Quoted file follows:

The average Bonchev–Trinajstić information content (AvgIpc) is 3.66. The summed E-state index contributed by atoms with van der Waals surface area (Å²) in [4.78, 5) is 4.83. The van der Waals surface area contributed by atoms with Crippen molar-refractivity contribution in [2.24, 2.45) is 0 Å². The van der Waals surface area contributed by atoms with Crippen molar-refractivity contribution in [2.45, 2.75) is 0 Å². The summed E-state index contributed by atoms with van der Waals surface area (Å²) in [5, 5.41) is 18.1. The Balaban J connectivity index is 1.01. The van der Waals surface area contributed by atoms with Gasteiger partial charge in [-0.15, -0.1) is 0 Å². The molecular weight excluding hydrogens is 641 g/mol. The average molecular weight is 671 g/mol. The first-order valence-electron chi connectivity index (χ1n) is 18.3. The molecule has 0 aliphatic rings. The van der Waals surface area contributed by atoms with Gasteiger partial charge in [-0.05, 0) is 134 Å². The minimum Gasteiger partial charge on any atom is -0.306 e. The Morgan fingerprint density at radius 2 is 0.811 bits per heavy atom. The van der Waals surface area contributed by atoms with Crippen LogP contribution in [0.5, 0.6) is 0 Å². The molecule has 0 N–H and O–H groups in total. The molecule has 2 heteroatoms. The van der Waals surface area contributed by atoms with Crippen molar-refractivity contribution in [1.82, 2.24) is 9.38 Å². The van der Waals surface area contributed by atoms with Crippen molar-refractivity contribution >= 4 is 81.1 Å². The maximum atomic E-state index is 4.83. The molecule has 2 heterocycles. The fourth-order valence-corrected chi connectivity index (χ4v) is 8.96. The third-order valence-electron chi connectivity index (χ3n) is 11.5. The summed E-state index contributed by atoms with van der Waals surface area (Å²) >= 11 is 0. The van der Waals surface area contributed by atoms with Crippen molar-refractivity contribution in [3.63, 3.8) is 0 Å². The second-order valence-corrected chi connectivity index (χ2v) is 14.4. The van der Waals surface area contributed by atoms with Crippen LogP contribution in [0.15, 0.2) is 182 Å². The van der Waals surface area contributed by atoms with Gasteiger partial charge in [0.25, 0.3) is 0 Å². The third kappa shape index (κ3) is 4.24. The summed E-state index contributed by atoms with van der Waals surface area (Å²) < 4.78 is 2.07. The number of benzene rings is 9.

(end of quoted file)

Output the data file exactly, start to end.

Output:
The average Bonchev–Trinajstić information content (AvgIpc) is 3.66. The summed E-state index contributed by atoms with van der Waals surface area (Å²) in [4.78, 5) is 4.83. The van der Waals surface area contributed by atoms with Crippen molar-refractivity contribution in [2.24, 2.45) is 0 Å². The van der Waals surface area contributed by atoms with Crippen molar-refractivity contribution in [2.45, 2.75) is 0 Å². The summed E-state index contributed by atoms with van der Waals surface area (Å²) in [5, 5.41) is 18.1. The Balaban J connectivity index is 1.01. The van der Waals surface area contributed by atoms with Gasteiger partial charge in [-0.15, -0.1) is 0 Å². The molecular weight excluding hydrogens is 641 g/mol. The average molecular weight is 671 g/mol. The first-order valence-electron chi connectivity index (χ1n) is 18.3. The molecule has 0 aliphatic rings. The van der Waals surface area contributed by atoms with Gasteiger partial charge in [-0.05, 0) is 134 Å². The minimum Gasteiger partial charge on any atom is -0.306 e. The Morgan fingerprint density at radius 2 is 0.811 bits per heavy atom. The van der Waals surface area contributed by atoms with Crippen LogP contribution in [0.5, 0.6) is 0 Å². The molecule has 0 N–H and O–H groups in total. The molecule has 2 heteroatoms. The van der Waals surface area contributed by atoms with Crippen molar-refractivity contribution in [1.82, 2.24) is 9.38 Å². The van der Waals surface area contributed by atoms with Crippen molar-refractivity contribution >= 4 is 81.1 Å². The maximum atomic E-state index is 4.83. The molecule has 2 heterocycles. The fourth-order valence-corrected chi connectivity index (χ4v) is 8.96. The third-order valence-electron chi connectivity index (χ3n) is 11.5. The summed E-state index contributed by atoms with van der Waals surface area (Å²) >= 11 is 0. The van der Waals surface area contributed by atoms with Crippen molar-refractivity contribution in [3.63, 3.8) is 0 Å². The second-order valence-corrected chi connectivity index (χ2v) is 14.4. The van der Waals surface area contributed by atoms with Crippen LogP contribution in [0.15, 0.2) is 182 Å². The van der Waals surface area contributed by atoms with Gasteiger partial charge in [0.25, 0.3) is 0 Å². The third kappa shape index (κ3) is 4.24. The summed E-state index contributed by atoms with van der Waals surface area (Å²) < 4.78 is 2.07. The number of benzene rings is 9.